Colombia's 2016 peace agreement with the FARC is creating new discussions about the future of its forests. Forests once occupied by the guerrilla group are now becoming more available to farmers and loggers. Following the end to a five decade long conflict, swathes of forest have become opened to industry. An article in the journal Nature states that “deforestation increased by 44% in the year of the peace accords.” However, since 2013, an environmental protection agency called @cornare has been using Colombia's carbon tax to pay 3,000 families to protect the ecosystems which are at risk for deforestation. They are hoping to expand the measure to even more families in the future. Also following the peace agreement, scientists have been able to come into the forests in renewed efforts to document the biodiversity of previously challenging regions. In ten days of searching one section of forest, biologists from @instituto_humboldt found six new species, which included frogs and beetles 🐸🐞 - Years Of Living Dangerously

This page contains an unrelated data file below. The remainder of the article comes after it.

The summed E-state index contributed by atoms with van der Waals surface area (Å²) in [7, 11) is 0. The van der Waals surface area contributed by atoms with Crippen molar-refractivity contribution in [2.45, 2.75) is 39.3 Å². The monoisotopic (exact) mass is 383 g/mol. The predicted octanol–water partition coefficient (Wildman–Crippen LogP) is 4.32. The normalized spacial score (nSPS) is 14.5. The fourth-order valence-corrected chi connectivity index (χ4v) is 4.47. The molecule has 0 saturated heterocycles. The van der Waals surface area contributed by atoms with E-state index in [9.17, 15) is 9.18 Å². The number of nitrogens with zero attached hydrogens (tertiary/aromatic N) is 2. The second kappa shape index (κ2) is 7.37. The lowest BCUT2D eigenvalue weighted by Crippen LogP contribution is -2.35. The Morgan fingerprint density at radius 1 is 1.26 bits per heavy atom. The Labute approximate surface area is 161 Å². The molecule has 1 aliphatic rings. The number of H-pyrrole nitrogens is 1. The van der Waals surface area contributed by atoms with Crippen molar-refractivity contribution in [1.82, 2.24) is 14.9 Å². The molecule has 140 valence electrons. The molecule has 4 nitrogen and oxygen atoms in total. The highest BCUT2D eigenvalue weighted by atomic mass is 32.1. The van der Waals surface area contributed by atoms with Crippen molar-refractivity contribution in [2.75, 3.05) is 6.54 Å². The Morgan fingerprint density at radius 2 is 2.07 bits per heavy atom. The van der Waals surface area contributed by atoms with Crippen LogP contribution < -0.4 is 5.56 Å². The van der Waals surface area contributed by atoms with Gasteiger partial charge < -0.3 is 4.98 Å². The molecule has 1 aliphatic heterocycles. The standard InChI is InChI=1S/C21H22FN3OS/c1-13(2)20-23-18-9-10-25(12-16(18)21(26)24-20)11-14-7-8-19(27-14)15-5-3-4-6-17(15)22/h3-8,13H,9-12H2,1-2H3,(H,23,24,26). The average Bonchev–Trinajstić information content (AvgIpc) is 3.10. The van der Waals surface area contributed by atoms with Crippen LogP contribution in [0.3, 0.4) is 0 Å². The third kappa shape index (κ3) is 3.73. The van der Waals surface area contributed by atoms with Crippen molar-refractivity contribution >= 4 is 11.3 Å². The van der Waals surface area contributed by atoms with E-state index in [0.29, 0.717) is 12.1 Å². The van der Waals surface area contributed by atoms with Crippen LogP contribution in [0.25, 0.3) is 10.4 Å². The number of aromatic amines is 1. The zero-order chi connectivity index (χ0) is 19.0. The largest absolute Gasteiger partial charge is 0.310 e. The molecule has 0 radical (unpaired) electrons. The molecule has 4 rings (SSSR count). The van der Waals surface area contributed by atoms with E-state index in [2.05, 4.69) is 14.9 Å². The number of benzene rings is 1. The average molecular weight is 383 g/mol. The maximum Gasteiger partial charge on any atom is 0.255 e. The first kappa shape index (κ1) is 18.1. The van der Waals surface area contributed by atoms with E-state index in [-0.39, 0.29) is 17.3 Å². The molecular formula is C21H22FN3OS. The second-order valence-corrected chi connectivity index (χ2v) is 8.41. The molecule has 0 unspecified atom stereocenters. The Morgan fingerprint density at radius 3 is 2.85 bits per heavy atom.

Colombia’s 2016 peace agreement with the FARC is creating new discussions about the future of its forests. Forests once occupied by the guerrilla group are now becoming more available to farmers and loggers. Following the end to a five decade long conflict, swathes of forest have become opened to industry. An article in the journal Nature states that “deforestation increased by 44% in the year of the peace accords.” However, since 2013, an environmental protection agency called @cornare has been using Colombia’s carbon tax to pay 3,000 families to protect the ecosystems which are at risk for deforestation. They are hoping to expand the measure to even more families in the future. Also following the peace agreement, scientists have been able to come into the forests in renewed efforts to document the biodiversity of previously challenging regions. In ten days of searching one section of forest, biologists from @instituto_humboldt found six new species, which included frogs and beetles 🐸🐞